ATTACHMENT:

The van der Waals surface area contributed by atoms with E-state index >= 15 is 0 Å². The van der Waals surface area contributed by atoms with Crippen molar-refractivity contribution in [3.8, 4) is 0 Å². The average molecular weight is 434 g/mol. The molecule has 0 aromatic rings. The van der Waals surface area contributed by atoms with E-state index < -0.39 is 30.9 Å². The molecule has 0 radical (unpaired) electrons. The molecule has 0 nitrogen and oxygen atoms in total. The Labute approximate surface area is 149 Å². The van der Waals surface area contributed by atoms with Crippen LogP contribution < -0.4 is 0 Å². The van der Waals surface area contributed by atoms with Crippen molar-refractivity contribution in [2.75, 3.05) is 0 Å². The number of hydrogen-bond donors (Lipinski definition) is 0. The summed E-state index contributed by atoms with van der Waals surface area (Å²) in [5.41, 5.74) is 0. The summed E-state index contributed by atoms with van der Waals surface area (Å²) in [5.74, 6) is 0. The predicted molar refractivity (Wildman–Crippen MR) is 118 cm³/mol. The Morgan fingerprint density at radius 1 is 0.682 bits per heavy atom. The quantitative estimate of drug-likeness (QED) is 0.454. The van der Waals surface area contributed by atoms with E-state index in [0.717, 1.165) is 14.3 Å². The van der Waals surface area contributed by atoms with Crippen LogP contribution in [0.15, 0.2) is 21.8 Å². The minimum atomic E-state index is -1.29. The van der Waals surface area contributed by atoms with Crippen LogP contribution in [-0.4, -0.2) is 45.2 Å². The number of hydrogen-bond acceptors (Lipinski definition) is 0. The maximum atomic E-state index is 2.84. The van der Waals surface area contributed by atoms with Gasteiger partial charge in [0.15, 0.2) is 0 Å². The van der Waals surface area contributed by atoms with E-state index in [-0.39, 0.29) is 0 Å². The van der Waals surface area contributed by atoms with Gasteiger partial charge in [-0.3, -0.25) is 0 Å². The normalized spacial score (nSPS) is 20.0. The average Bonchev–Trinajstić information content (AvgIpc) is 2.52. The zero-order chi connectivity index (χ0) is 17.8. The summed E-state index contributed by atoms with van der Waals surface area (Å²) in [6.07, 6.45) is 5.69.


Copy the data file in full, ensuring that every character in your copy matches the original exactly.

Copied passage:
The van der Waals surface area contributed by atoms with E-state index >= 15 is 0 Å². The van der Waals surface area contributed by atoms with Crippen molar-refractivity contribution in [3.8, 4) is 0 Å². The average molecular weight is 434 g/mol. The molecule has 0 aromatic rings. The van der Waals surface area contributed by atoms with E-state index < -0.39 is 30.9 Å². The molecule has 0 radical (unpaired) electrons. The molecule has 0 nitrogen and oxygen atoms in total. The Labute approximate surface area is 149 Å². The van der Waals surface area contributed by atoms with Crippen LogP contribution < -0.4 is 0 Å². The van der Waals surface area contributed by atoms with Crippen molar-refractivity contribution in [2.75, 3.05) is 0 Å². The number of hydrogen-bond donors (Lipinski definition) is 0. The summed E-state index contributed by atoms with van der Waals surface area (Å²) in [5.41, 5.74) is 0. The summed E-state index contributed by atoms with van der Waals surface area (Å²) in [5.74, 6) is 0. The predicted molar refractivity (Wildman–Crippen MR) is 118 cm³/mol. The Morgan fingerprint density at radius 1 is 0.682 bits per heavy atom. The quantitative estimate of drug-likeness (QED) is 0.454. The van der Waals surface area contributed by atoms with E-state index in [0.717, 1.165) is 14.3 Å². The van der Waals surface area contributed by atoms with Crippen LogP contribution in [0.15, 0.2) is 21.8 Å². The minimum atomic E-state index is -1.29. The van der Waals surface area contributed by atoms with Crippen LogP contribution in [-0.4, -0.2) is 45.2 Å². The number of hydrogen-bond acceptors (Lipinski definition) is 0. The maximum atomic E-state index is 2.84. The van der Waals surface area contributed by atoms with Gasteiger partial charge in [0.15, 0.2) is 0 Å². The van der Waals surface area contributed by atoms with E-state index in [-0.39, 0.29) is 0 Å². The van der Waals surface area contributed by atoms with Gasteiger partial charge in [-0.3, -0.25) is 0 Å². The normalized spacial score (nSPS) is 20.0. The average Bonchev–Trinajstić information content (AvgIpc) is 2.52. The zero-order chi connectivity index (χ0) is 17.8. The summed E-state index contributed by atoms with van der Waals surface area (Å²) in [6.07, 6.45) is 5.69.